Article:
1. I'm not a trained monkey.  It's state assessment week(s) here in Pennsylvania.  The majority of my time in school has been spent watching students fill in bubbles with a #2 pencil.  Any trained monkey could do this.  I want to teach.  I want my students to learn.  The purpose of assessment is to guide teaching so that students learn more.  I won't get the results of this assessment until these students have moved on from my classroom.  It's a political shell game that doesn't benefit my students, and all the free snacks in the world won't convince them differently.  I'm a teacher, not a trained monkey.  Let me teach.  Let my students learn.
    2. About those free snacks during state testing time - If research shows that kids' brains work better when they are well fed, have snacks, etc., shouldn't we be giving them the snacks during the learning and not during the assessment?  Funny how something as simple as a snack can illustrate so perfectly how out-of-whack our priorities have become.
    3. Yesterday in the faculty room, someone was complaining that our elementary school pedagogy is too driven by the demands of colleges.  When talking about being more innovative with how we assess, teach, and organize schools, the counter-argument is often, "But what will happen when they get to college?  They'll be expected to listen to lectures and learn on their own."  Here's the thing: sticking 50-200 people in a room, lecturing at them (whether you use a PowerPoint presentation or not), and telling them to read textbooks in order to find additional information is not good teaching.  It's not the best way for people to learn.  I don't care how much people pay to subject themselves and their kids to that nonsense, it's still lousy pedagogy.  If colleges really cared about student learning and not their profit statements, they'd tailor their pedagogy to be more like kindergarten.  More play.  More investigation.  More collaboration.  More learning.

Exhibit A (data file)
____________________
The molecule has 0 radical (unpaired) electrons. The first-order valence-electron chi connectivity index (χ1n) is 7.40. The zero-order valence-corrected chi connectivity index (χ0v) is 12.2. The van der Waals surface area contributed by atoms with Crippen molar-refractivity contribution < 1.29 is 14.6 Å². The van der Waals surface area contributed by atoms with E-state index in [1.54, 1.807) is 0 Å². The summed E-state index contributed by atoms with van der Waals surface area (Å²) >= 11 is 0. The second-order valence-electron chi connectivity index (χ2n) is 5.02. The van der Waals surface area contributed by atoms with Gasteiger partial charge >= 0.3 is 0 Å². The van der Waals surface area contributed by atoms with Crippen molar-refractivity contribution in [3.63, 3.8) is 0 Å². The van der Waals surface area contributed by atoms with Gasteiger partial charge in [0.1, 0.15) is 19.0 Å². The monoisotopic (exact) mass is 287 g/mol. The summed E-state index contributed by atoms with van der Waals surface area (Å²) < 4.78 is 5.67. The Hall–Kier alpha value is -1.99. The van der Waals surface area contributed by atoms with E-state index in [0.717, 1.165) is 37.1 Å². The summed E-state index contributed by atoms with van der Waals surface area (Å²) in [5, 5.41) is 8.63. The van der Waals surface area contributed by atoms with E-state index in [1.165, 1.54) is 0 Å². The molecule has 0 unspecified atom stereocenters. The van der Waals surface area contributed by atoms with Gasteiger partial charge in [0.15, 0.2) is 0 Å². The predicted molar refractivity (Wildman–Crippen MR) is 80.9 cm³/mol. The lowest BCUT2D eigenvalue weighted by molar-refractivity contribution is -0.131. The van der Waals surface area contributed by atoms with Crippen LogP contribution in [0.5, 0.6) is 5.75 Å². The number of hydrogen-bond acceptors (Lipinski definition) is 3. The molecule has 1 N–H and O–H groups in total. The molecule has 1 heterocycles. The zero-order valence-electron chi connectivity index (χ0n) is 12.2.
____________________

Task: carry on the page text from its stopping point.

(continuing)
4. The difference in the restlessness of elementary students after changing the clocks for Daylight Savings Time in the spring is stark.  It's like they know they should be outside now.  After hearing John Medina explain during his ISTE keynote last summer how the human brain performs optimally outside, while the body is in motion, and in changing meteorological conditions, this restlessness makes a whole lot more sense.  
    5. I've been lucky enough to be nominated for the Presidential Award for Excellence in Math and Science Teaching (PAEMST) this year, and a whole lot of my energy has been spent the past few weeks preparing my application.  The application is extensive and overwhelming, but I'm benefitting a great deal from the reflection and introspection into my practices that is required.  Part of that reflection has made me re-realize how much I benefit from all of you out there in my PLN - on Plurk, Twitter, Facebook, and those who I connect with in the blogosphere.  I am sincerely grateful to all of you for helping me better myself and my teaching.   

    Friday, March 9, 2012

    Friday's Five - Filter-Friendly Youtube Alternatives